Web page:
Farmers do not take it easy at harvest time. Nor should firms. In our mind, it is simply an untenable management strategy to focus on value creation without thinking about how that value will be captured. The sooner firms recognize this, the sooner they will be on their way to bringing in a bumper crop.
We're not saying that pulling the price lever is a cinch. You must know what you are doing before you even think about pulling that lever. Once pulled, everything can change. Profits either rise spectacularly or fall in a traumatic, humiliating way. Whether you succeed or fail, the effect of your "hand" will be very "visible." Clearly, pricing is not a game for the fainthearted or someone with a trembling hand. But that doesn't mean you should not try. Risks and difficulty are inherent in any important corporate decision. They have not stopped managers from making those decisions and pulling the costs and sales levers in the past. They should not stop managers from facing up to their responsibility to examine the price lever now.
However, pricing is an unfamiliar subject for most managers. Until recently, pricing was scarcely taught except as a unit of microeconomics and a subtopic of marketing. For the longest time, business education everywhere focused primarily on the other three profit levers. Business students learned that in a competitive market, prices should be set so that marginal revenue matches marginal costs. They also learned that competing on price is generally a last resort and probably a bad idea. Unfortunately, neither precept offers much guidance to pricing managers. For these managers, they need more actionable pricing knowledge.
Over the past decade, nearly a dozen books have been published on pricing to help disseminate that knowledge, but most are quite specific, lacking general interests. In this book, we aim to make pricing knowledge more tangible, concrete, and fun by showing how innovative pricing strategies have helped leading companies create and capture value as well as new customers. We visit restaurants where the customer sets the price and see a famous rock band that made money by giving away its album for free. We look at how Google and other high-tech companies have used pricing to remake whole industries, and at China, where executives have made an art out of initiating and fighting price wars—in spite of the conventional Western wisdom that price wars are risky, stupid, and sometimes even fatal.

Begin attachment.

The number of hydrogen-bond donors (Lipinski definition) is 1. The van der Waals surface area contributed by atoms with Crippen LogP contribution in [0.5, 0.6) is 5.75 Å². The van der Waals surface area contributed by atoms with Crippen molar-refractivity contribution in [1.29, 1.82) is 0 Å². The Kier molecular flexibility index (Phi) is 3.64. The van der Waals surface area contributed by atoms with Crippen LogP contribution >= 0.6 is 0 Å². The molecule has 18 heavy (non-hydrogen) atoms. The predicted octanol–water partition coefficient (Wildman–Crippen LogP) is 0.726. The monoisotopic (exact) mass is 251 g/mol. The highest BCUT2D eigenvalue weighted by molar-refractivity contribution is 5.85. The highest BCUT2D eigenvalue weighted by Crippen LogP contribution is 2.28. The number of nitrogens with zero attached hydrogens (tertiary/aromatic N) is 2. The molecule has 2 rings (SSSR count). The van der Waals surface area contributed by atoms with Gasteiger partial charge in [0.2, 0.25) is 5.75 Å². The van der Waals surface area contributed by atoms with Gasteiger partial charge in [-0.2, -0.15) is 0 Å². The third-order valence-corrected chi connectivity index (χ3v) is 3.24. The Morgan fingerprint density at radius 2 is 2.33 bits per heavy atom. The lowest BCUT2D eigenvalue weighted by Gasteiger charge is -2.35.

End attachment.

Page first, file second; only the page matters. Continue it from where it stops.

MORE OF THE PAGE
From these stories and many others, you will see that companies price their products in many different ways—through high prices, low prices, even no price—and you will learn how, why, and when each method works. We hope that as you read these stories, you will learn something not just about how to set prices, but about the importance of thinking about prices. We believe you will agree with us that the possibilities of pricing are endless, limited only by the need to retain some value for future harvest and the bounds of creativity.
Our experience has taught us that pulling the price lever demands courage and confidence, the kind best built on your knowledge about what pricing can do, how you can price your goods or services, and how consumers and your competition might react to your pricing decisions. If this book helps you gain more confidence in pulling the price lever and perhaps sparks an idea about an innovative way to price your own product or service, we will have achieved our main objective.